Our next stop was down to Mgahinga National park - a long day's drive. We were intending to track gorillas down there (it is cheaper than Bwindi) but two overland trucks pulled up the day before us and booked out a solid 5 days of tracking. This is of course the chance you take if you don't book and we were unlucky - the week before they had had no visitors.
The trip to Mgahinga was definitely not a waste of time. We saw stunning views of the volcanoes (part of the Virunga chain), had a great time at the community campsite, were entertained with songs and dancing by local children and even watched a traditional blacksmith at work.
We have mentioned Community Campsites before in this update and will do so again, just a brief note about them. These are campsites that aim to allow the community to benefit directly from tourism in a given region. The guys running the campsites are all incredibly enthusiastic and all receive training on issues such as community development, eco-tourism, birding etc. Support them!! This is how you get to see Ugandan schoolboys singing traditional songs and old blacksmiths forging knives by hand.
Back to the gorillas. Everyone, from Park rangers to a tour operator (Volcanoes) was very helpful and radioed through to various people to confirm for us that we could track at Bwindi the next day so off we rushed leaving after lunch - another long days driving, only 150km but 5 hours on bad, very dusty roads!
Now for the highlight of the trip - Gorilla
tracking! Firstly, it was a very long walk in the forest, over three hours
to find the gorillas but when we did find them, Wow! We had excellent viewing,
with gorillas of all ages and sizes approaching us, wait for the photos!
You are only allowed one hour with the gorillas but what an hour it was,
I would recommend it to
anyone despite the high price (250USD pp). At Bwindi we also stayed at the community campsite and were once again welcomed with the friendliness and helpfulness we have only experienced here in Uganda. As you arrive somewhere, somebody walks out to greet you saying 'Hello, my name is ..., you are welcome'. Now that's what I call a good way to arrive.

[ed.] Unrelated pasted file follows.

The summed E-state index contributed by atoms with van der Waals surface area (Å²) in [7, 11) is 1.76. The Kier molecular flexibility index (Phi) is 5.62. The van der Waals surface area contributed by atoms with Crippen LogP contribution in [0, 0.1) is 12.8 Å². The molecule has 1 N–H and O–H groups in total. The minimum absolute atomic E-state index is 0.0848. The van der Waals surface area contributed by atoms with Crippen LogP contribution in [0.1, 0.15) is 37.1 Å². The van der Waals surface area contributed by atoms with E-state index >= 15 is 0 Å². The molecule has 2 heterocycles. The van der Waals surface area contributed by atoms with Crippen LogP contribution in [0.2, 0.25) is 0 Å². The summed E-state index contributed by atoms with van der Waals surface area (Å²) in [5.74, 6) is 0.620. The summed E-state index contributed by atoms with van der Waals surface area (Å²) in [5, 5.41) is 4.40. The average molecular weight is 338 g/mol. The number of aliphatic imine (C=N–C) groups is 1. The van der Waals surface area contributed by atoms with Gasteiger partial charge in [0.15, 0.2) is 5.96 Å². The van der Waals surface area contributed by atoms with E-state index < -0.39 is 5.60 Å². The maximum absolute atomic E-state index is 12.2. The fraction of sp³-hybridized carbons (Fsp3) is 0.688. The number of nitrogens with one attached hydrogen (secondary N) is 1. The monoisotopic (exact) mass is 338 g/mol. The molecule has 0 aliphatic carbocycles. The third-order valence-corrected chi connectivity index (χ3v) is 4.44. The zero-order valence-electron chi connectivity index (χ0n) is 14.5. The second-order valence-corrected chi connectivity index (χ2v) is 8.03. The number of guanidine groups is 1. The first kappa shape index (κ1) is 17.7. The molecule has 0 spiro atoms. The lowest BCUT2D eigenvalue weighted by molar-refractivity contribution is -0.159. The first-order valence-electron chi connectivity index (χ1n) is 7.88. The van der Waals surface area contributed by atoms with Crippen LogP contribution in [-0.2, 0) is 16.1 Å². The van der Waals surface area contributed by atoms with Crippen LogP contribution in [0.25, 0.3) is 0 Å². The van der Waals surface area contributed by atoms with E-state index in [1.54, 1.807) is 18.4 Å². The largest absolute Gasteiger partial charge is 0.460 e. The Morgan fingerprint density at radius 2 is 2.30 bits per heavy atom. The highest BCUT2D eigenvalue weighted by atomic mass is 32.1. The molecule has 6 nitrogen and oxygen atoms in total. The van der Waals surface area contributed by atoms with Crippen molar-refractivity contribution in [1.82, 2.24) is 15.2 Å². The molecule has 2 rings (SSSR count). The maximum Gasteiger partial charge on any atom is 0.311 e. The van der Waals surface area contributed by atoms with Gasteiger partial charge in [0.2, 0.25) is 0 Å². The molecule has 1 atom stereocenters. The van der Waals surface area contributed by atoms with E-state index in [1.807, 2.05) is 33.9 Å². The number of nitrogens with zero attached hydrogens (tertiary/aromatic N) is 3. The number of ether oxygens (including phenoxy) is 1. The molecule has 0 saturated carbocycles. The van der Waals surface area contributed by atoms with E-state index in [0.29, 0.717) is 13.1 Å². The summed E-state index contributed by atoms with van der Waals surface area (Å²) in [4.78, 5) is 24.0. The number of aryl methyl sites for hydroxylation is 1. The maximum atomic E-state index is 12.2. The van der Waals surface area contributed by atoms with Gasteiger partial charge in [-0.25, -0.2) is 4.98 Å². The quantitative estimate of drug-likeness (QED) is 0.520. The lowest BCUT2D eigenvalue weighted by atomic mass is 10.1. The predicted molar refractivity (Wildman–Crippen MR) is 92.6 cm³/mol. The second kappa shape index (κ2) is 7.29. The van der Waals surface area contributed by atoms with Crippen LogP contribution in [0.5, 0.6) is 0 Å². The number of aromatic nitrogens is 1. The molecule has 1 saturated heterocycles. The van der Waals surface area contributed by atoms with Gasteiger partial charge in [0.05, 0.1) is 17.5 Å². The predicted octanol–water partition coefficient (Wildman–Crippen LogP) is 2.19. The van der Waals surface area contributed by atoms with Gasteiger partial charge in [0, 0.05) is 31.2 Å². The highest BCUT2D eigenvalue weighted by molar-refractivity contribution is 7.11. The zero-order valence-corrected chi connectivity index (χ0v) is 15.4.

So here we are back in Kampala. This morning we went off to arrange and book the ferry to Mwanza in Tanzania. It leaves Monday at 4pm (every Monday) and costs 35USD pp (this is for first class) and 80USD for the car, a very good price for a boat ride of about 18 hours.
We'll spend the next few days in Kampala preparing and stocking up for the next stage of the journey South of the equator!
Here we are in wonderful Zanzibar enjoying the white sands and blue seas. But first, more about how we got here...
The ferry across Lake Victoria was an interesting experience to say the least. Contrary to our expectations it is NOT a roll-on roll-off ferry. They do take cars but these have to be lifted on board by a small crane and wheel clamps! It does not look very safe or stable and we had a few nervous moments watching our car suspended above the bay but at the end all went well and we arrived in Tanzania without incident but 4 hours late.
Here we did the obligatory Serengeti/Ngorogoro route. It was really great. Without going into too many details, the parks in Tanzania are really expensive but we did get to see all the main animals except for leopard. We saw lion about 5 or 6 times, heaps of buffalo, wildebeest and zebra. We camped two nights in the Serengeti and 1 night just outside Ngorogoro at Safari Junction camp. Camping in the Parks costs 20 USD pp while safari junction was only 5USD plus it had hot showers so there was no contest.